It can be hard for people with disability to enter the workforce, but more businesses are becoming inclusive

It can be hard for people with disability to enter the workforce, but more businesses are becoming inclusive
  • PublishedOctober 6, 2023

Despite one in five Australians living with a disability, the jobless rate for people with disabilities remains stubbornly high.

Working aged people with a disability are twice as likely to be unemployed (10 per cent) as those without a disability (4.6 per cent).

Tasmanian man Finn Graham-Hilder is bucking the trend after he landed a role in hospitality.

A young man in Hudsons Coffee apron holding a spray bottle cleans a counter top.
Mr Graham-Hilder says he loves talking to customers.(Supplied: Rachel Graham-Hilder)

The 20-year-old is one of two people with Down syndrome employed at Launceston Airport in new positions specifically open to people with disabilities.

Like in any job, Mr Graham-Hilder had to go through the appropriate interview process before he was offered the job.

“I got nervous at the start of my first shift,” he said.

“Now I really enjoy it.

“It’s OK if it gets busy at the airport, because I really like to talk to people at the seats. That’s my favourite part.”

‘More workplaces becoming diverse’

The hospitality roles were offered by Emirates Leisure Retail Australia (ELRA), which owns and operates more than 300 restaurants, cafes and bars across Asia, The Middle East, Australia and New Zealand, including Launceston and Hobart airports.

ELRA contacted Down Syndrome Tasmania when the positions became available.

Stacey Jackson, the disability support agency’s executive officer, said many businesses were increasingly seeing the benefit of engaging people with disabilities.

“It is heading in the right direction as we see more workplaces becoming diverse,” she said.

“The biggest challenge to employing people with disabilities is often misconceptions and stereotypes.

“Many employers may have preconceived notions about the capabilities of individuals with disabilities, assuming that they may not be as productive or effective in the workplace.”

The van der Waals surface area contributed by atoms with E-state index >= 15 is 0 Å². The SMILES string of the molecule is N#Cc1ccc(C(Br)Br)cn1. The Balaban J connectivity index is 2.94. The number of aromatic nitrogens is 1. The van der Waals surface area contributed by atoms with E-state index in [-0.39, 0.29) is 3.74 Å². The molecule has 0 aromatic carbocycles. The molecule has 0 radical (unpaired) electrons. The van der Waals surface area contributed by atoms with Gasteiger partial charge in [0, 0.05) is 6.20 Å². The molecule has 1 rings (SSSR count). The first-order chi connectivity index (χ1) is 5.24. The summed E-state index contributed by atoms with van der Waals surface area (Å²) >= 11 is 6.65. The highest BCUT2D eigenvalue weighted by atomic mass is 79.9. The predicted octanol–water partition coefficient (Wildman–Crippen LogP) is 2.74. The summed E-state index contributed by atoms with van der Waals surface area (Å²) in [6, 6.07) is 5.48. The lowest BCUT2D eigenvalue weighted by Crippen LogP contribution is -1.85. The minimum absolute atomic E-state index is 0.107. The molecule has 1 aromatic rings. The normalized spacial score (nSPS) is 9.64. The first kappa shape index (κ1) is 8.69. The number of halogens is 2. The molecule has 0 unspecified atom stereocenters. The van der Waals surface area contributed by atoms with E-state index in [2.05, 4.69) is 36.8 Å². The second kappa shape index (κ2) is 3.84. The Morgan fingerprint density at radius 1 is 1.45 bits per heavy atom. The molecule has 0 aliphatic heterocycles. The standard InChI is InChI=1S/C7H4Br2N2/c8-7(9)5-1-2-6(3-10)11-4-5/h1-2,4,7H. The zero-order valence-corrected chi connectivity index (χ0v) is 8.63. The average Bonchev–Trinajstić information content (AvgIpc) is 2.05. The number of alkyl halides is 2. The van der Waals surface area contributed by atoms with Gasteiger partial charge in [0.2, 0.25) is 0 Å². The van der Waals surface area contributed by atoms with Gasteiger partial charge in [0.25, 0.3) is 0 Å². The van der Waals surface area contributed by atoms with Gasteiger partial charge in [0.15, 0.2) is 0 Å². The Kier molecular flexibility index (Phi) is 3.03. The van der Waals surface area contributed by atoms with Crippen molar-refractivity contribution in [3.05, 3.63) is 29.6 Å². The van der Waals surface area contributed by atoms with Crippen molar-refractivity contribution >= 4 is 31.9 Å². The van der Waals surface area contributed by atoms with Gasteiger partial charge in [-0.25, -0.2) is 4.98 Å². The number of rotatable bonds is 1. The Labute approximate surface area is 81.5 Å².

Down syndrome is a genetic condition caused by the presence of an extra copy of chromosome 21 in a person’s cells.

This additional genetic material leads to physical and cognitive developmental differences, but with support, individuals with Down syndrome lead fulfilling lives.

Getting training can be a hurdle

A young man in black shirt, glasses and bow tie is hugged by his mother in the stands of an event.
Finn’s mother Rachel Graham-Hilder says her son, who loves dancing, took some convincing to take the cafe job.(Supplied: Rachel Graham-Hilder)

“He’s been training for two years with NOSS, a registered provider of support for people with disabilities,” Mr Graham-Hilder’s mother Rachel Graham-Hilder said.

“He’s learned to cook and make cold and hot drinks at tables, serve customers and take orders.”

Ms Jackson said accessing training could often be a major obstacle.

“We understand that people are often very busy and don’t have much free time,” she said.

“With our employment connection service, we aim to make things easier by providing information to those who need it.

“We also want to dispel any misconceptions that might be holding them back from taking the next steps.”

A young man and woman hold hands and dance on a hardwood dance floor surrounded by a crowd.
Mr Graham-Hilder has competed in dancing events.(Supplied: Rachel Graham-Hilder)

While Mr Graham-Hilder, who is also a skilled dancer, is happy to be employed and earning money, his mother said it took some convincing to take on the role.

“Well, the look on his face. I don’t think he was very impressed. Because all he wants to do is to be a famous entertainer,” Ms Graham-Hilder said.

“So, then I had to plaster this enormous grin on my face and make my eyes pop out of my head to make it seem amazing.

“So, we did, and he was proud. He couldn’t wait to show me his apron.”

So where to next for Mr Graham-Hilder?

“I really want to see him pursuing his passion, which is dancing,” Ms Graham-Hilder said.

“But I’d love to see him continue what he’s doing and just become very good at it. Like he’s good at dancing.”

SOURCE: ABCNEWS

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